# What is drift speed in electricity and how is it related to the cross sectional area of the conductor?

In fluids dynamics, I learnt that as rate of flow is constant for an ideal fluid, Area(cross sectional area of the tube) x velocity is constant.I had a doubt whether the same relation exists between drift speed and cross sectional area of conductor.

The relation between drift speed and cross sectional area in a conductor with constant current and different cross section is the same as for an incompressible fluid flow in a tube with changing cross section, i.e., $$v_1 A_1=v_2 A_2$$ as long as the charge carrier density $n$ (e.g. electrons in a metal) is constant. This follows from the conduction current continuity for stationary currents: The conduction current $I$ stays constant along the conductor $$I=I_1=A_1 n_1 e v_1=A_2 n_2 e v_2=I_2$$ This follows from the law of charge conservation which in the stationary case reads $$\nabla · \vec j=-\frac {\partial \rho}{\partial t}=0$$ In its integral form this means that the closed surface integral $$\int_{\Sigma} \vec j d \vec a=0$$ where the current density is given by $\vec j=n e \vec v$.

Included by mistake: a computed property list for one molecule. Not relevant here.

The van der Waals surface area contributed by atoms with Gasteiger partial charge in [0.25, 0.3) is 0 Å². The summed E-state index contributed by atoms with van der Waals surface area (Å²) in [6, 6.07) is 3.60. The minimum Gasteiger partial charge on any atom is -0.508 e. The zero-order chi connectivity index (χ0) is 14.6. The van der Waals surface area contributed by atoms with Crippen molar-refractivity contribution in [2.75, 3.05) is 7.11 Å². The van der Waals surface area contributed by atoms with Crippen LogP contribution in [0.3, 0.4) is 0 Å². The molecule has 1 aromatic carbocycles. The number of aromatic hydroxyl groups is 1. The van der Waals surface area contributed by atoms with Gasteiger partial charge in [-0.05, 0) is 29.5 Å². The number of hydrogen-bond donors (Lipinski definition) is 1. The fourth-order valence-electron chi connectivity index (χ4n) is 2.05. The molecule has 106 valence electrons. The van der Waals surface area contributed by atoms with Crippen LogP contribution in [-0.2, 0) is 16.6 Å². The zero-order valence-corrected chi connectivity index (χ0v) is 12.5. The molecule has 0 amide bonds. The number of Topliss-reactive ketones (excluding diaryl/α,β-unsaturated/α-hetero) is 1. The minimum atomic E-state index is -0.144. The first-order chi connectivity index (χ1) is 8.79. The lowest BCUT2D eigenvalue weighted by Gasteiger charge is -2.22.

In the case of a pipe, what is conserved is $$\frac{dm}{dt} = \rho A v.$$

In a wire, the current is conserved:

$$\frac{dq}{dt} = nAu$$ where $u$ is the electron drift speed and $n$ is the charge density.